We can also change the viscosity which is how sort of sticky the pieces are to each other as they're being blasted apart. We can change the gravity, we can change the mask variance or approximately how heavy they are. So that along with viscosity will give us some different results. And one of the things that I'll say a lot during the course is you've gotta really play with all of these settings. Even if you don't know what they do, it's really easy to come in here and just hover over a number, click and drag and just change all of the settings. And just move these around until you get an effect that you like.
So I'll scroll up to the top here, I'm gonna play with a few more settings. For direction, you can pick this and change the direction of the force that's coming out. We can also change the extrude depth. And this controls how thick the JEPG file appears to be before it gets broken. So now with my broken pieces over on the right, let's go back over to the project panel, let's grab the basketball PNG file. Let's drag and drop this over here to the right-hand side so it sort of covers up the shattered area. Then down in the timeline panel, let's grab the basketball layer and let's drag it underneath the school record JPEG file.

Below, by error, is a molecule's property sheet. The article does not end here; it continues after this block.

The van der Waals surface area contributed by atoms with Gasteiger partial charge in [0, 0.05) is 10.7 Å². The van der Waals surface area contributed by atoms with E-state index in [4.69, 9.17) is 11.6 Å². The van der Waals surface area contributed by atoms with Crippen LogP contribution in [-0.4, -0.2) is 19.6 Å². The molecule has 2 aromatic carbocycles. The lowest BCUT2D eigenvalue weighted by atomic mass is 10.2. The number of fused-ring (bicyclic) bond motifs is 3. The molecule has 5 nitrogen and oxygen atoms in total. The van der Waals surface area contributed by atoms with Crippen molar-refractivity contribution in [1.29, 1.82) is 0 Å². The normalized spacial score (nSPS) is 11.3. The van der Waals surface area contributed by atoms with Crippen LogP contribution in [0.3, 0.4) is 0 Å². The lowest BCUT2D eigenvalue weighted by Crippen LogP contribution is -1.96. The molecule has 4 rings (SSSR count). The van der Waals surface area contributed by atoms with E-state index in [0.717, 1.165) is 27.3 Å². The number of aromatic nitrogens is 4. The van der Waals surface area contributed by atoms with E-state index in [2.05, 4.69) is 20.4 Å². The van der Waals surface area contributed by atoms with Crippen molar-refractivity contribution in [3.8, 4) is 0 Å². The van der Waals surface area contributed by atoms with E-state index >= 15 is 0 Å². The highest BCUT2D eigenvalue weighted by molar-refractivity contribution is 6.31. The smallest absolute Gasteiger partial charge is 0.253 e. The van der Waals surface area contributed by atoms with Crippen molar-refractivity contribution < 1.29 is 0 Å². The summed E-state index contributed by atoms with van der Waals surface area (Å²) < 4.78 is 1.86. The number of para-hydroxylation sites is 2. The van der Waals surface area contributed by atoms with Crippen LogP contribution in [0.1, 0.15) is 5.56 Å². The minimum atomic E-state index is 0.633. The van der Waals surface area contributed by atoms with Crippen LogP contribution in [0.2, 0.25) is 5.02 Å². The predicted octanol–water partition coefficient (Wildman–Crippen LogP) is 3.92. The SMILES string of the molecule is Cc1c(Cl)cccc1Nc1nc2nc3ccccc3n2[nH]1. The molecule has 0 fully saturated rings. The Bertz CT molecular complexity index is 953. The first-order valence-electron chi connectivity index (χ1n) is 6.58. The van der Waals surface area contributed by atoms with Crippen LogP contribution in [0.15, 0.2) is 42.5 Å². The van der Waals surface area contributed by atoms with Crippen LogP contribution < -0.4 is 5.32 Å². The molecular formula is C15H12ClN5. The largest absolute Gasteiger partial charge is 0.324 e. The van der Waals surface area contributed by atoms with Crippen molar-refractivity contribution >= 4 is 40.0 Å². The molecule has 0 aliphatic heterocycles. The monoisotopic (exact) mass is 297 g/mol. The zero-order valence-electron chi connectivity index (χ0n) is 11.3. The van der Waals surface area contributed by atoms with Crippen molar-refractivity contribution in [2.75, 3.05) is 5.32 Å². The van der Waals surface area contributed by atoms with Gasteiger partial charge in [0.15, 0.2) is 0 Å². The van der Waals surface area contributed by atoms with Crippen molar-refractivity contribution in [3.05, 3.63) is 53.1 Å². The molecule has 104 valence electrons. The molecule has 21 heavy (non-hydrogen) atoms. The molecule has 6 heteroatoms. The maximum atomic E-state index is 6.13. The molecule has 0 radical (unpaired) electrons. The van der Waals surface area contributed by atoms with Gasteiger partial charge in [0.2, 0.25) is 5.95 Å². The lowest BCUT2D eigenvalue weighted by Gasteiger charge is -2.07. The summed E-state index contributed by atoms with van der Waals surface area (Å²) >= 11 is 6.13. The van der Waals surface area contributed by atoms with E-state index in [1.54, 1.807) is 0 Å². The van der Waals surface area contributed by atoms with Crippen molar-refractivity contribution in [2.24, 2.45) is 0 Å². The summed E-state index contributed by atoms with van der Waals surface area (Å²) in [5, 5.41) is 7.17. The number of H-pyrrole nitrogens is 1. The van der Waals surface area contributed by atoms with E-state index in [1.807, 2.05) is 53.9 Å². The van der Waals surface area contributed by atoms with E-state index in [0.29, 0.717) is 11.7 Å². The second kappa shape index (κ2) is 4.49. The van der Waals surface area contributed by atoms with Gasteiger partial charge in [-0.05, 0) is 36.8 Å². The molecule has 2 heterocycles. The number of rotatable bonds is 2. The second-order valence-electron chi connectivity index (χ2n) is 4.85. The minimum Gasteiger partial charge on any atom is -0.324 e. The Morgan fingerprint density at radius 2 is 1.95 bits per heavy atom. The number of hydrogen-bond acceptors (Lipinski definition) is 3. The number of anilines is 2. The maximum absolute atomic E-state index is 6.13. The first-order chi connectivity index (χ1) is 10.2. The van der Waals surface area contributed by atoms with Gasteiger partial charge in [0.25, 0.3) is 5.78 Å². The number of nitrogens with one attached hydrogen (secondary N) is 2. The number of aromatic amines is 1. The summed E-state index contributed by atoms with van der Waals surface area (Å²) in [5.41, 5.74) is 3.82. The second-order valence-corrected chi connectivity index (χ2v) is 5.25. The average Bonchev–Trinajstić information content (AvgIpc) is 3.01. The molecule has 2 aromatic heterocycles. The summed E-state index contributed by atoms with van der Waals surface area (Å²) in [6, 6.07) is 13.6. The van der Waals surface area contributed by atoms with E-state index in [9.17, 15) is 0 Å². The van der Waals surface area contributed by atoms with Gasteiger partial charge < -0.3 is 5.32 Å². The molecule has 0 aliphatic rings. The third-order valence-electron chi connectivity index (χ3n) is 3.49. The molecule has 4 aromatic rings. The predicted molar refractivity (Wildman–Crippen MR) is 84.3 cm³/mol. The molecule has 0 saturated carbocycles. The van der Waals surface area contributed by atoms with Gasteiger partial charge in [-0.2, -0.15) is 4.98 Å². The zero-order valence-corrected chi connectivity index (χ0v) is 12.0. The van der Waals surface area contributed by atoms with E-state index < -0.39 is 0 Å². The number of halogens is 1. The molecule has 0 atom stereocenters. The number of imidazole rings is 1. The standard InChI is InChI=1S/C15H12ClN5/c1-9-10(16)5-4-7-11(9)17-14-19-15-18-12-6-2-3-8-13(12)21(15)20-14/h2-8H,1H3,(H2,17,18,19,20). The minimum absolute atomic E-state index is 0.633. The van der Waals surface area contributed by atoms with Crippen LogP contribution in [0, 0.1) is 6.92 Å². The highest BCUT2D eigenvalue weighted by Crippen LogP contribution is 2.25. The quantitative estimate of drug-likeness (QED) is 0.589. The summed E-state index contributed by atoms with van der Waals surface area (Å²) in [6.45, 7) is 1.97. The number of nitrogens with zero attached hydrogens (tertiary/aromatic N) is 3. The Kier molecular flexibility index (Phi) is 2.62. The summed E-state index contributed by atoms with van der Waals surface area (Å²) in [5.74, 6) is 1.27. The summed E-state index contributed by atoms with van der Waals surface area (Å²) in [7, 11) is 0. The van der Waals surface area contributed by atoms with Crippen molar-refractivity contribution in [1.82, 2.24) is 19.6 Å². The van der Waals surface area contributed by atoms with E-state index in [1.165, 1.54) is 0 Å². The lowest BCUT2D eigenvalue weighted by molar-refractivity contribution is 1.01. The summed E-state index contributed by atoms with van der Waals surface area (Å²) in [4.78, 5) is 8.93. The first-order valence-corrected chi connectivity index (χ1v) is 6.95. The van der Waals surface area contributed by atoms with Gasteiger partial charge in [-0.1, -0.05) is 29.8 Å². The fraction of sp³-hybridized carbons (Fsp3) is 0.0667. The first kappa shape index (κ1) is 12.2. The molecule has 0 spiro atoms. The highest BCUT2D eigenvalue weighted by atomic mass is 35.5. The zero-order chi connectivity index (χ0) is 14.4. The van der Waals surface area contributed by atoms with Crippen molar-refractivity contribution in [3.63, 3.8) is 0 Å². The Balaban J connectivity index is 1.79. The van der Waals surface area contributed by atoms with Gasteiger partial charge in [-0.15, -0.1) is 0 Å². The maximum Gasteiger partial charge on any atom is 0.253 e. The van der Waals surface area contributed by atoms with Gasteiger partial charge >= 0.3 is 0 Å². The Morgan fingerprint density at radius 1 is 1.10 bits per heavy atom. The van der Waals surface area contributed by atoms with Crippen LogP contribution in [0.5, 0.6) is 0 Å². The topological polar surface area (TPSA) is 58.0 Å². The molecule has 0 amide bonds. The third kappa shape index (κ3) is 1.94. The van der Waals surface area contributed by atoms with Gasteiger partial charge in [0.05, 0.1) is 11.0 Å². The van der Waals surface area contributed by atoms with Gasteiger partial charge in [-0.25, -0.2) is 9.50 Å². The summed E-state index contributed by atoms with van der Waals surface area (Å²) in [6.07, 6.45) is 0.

Now a shortcut to get to the scale tool is with the layer selected, I'll press the S key on the keyboard, that will automatically bring up scale. And I can scrub this down a little bit just to make this a little more obvious, so we can see this through the cracks. And then, of course, I can go back to the JPEG file, go back to repetitions, for example, I can add more pieces, or I could continue to change other settings until I get the look that I'm after. And then the last thing we'll take a look at here before you go and explore on your own, is if we come down to the camera settings, let's toggle this open.
Inside of the camera settings, you'll be able to see that this truly is a 3D effect as well. So if I come in here to the camera rotation, come over here to the Y rotation, change the degrees, we can actually move this around in 3D space, which is just totally amazing. And then we can do the same thing for the X and Z axis as well. So I can sort of move this around a little bit until I get exactly the effect that I'm after. And then once you have an effect that you like to get this back out to Photoshop to do some further editing or import it into any number of other applications, you can come up to the Composition window, come down to Save Frame As, and choose Photoshop Layers.
And we talked about this earlier in the introduction videos. Now of course, you can continue to play with various settings to create all kinds of interesting effects. For this particular project, I saved my file out as a Photoshop composition, then I painted in a few shadows over the top of the basketball. And then I saved this out from Photoshop as a JPEG file for use in a web article.
- Adding dramatic lighting
- Color keying photos
- Animating a page curl
- Creating patterns and textures
- Generating artwork from blank layers
- Adding rain and lightning to illustrations
- Creating water and bubbles